Anyone who tortures should never do it as a matter of process. He should do it as a last resort knowing that he is potentially sacrificing his life or freedom. That's a nice high bar that I'm comfortable won't get misused. Anything less, I'm not so sure.

Kent Pitman
April 19, 2009 01:22 AM

Checks and Balances

The traditional argument goes that “The Constitution is not a suicide pact.” Fair enough. That's a theory that goes quite a ways back in history, well before its recent formulation in words. But it was always about “above board” (pardon the unfortunate waterboarding pun) action. The problem isn't that the Bush administration wanted to change the policy, the policy is that they did so without informing the public and without subjecting themselves to trial. Having seen the need to do it, they should have done what they needed to and then marched straight to court demanding a trial. In the worst case, they should have told the public what they were doing so that the public could decide.

The claim by Bush echoed claims made by Nixon, who in turn quoted Lincoln when he was interviewed by David Frost: “Actions which otherwise would be unconstitutional, could become lawful if undertaken for the purpose of preserving the Constitution and the Nation.” I don't even propose to debate that here; it might well be right. Let's assume it is. The critical difference between Lincoln and Nixon on this point is that Lincoln's actions were public and subject to scrutiny by the electorate. Nixon was secretive, and so was Bush.

Secrecy matters a great deal because the Constitutional foundation of allowing the Executive this much power is not that we like trusting the Executive with this much power, but rather we understand that some decisions must be made quickly, before the populace or perhaps even Congress could offer advice. And some decisions must be made coherently to avert the effect of Congress tearing our nation limb from limb by each Congressperson going in a different direction. A President must know when he acts on his own that he is still doing so at some risk of being judged harshly, and if he does it in secret, that risk is averted. The essential check on Presidential power is the option to impeach or at least not to re-elect. And even for those who will not be re-elected, we have the option to publicly discuss with new candidates for the office whether they subscribe to such doctrine. We are robbed of all of that when such actions are taken in secret, and we end up making decisions about the Presidency without critical information that would allow us to make good decisions.

Summary

And so I'll close with the point I opened with, that there is a relationship between civil disobedience as it has become and this kind of not-so-civil disobedience. In both cases, the actions have become so comfortable that the high bar of sacrifice has been removed. With that bar removed, the acts in question are too easy to do and too hard to later judge. We must repair that.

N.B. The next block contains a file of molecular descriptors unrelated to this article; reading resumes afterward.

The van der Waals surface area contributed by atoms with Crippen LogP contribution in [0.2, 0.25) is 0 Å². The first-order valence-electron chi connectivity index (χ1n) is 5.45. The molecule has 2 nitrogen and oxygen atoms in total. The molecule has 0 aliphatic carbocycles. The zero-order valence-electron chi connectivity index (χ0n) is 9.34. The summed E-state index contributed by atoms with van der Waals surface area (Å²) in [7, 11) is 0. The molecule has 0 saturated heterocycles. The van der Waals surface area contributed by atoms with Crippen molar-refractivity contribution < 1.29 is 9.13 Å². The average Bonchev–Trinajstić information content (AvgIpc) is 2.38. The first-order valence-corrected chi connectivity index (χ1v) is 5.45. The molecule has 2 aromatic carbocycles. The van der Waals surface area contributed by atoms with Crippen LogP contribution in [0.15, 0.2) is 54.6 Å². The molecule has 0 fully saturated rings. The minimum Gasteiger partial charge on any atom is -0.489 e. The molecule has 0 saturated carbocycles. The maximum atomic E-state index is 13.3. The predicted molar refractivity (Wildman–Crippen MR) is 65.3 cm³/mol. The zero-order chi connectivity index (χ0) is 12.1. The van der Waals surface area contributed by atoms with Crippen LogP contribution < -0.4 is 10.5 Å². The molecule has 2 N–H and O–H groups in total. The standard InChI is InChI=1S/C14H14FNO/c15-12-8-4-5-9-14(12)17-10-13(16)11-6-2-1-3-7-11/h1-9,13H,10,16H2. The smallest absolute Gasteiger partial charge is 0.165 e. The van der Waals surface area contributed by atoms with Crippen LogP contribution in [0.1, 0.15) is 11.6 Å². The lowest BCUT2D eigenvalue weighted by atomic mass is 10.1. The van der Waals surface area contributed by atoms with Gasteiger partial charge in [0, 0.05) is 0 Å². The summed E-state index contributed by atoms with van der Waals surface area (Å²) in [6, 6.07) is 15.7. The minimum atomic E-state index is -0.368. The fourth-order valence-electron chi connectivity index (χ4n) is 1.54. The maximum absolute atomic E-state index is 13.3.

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Originally published April 25, 2009 at Open Salon, where I wrote under my own name, Kent Pitman.

Tags (from Open Salon): politics, civil disobedience, unjust law, conscientious objector, CO, war, ticking time bomb scenario, torture, ticking, time bomb, 24, abraham lincoln, lincoln, nixon, frost, frost/nixon, bush, george bush, george w bush, cheney, dick cheney, checks and balances, democratic rule, we the people, democracy, election, re-election, informed electorate, impeach, impeachment, recourse

Friday, April 17, 2009

Rule of Law

“Rule of law.” I like the sound of that. And yet, what exactly does it mean? Wikipedia suggests it is a “general legal maxim according to which decisions should be made by applying known principles or laws, without the intervention of discretion in their application.”

Personally, I would sum it up by contrasting it with “might makes right.” Rule of law isn't about having a powerful leader do something and then just defining that something as right; it's about following pre-established rules and procedures even if you're the leader.

I applaud the situations in which Obama has, in fact, returned us to the rule of law. But I'm starting to believe there are a number of cases where Obama exercises as much discretion as Bush in questionable areas and where he seems to seek to distinguish himself by using better judgment, by coming to a better conclusion.

“There are no political answers,
   only political questions.”

Kent Pitman
(in a technical forum, 2001)

I've evolved a tool to help me sort out certain tricky kinds of political issues. The tool is embodied in my claim that “there are no political answers, only political questions.” What this emphasizes is that there is no such thing as a neutral position on a political matter, there are only positions that people hope will not be spotted as equally political. And so when one spots an answer to a question that seems political, it's important to backtrack in the conversation to find the question itself, and then to explore its other answers (including the status quo), and to view each of these as a political outcome as well, not as somehow intellectually neutral.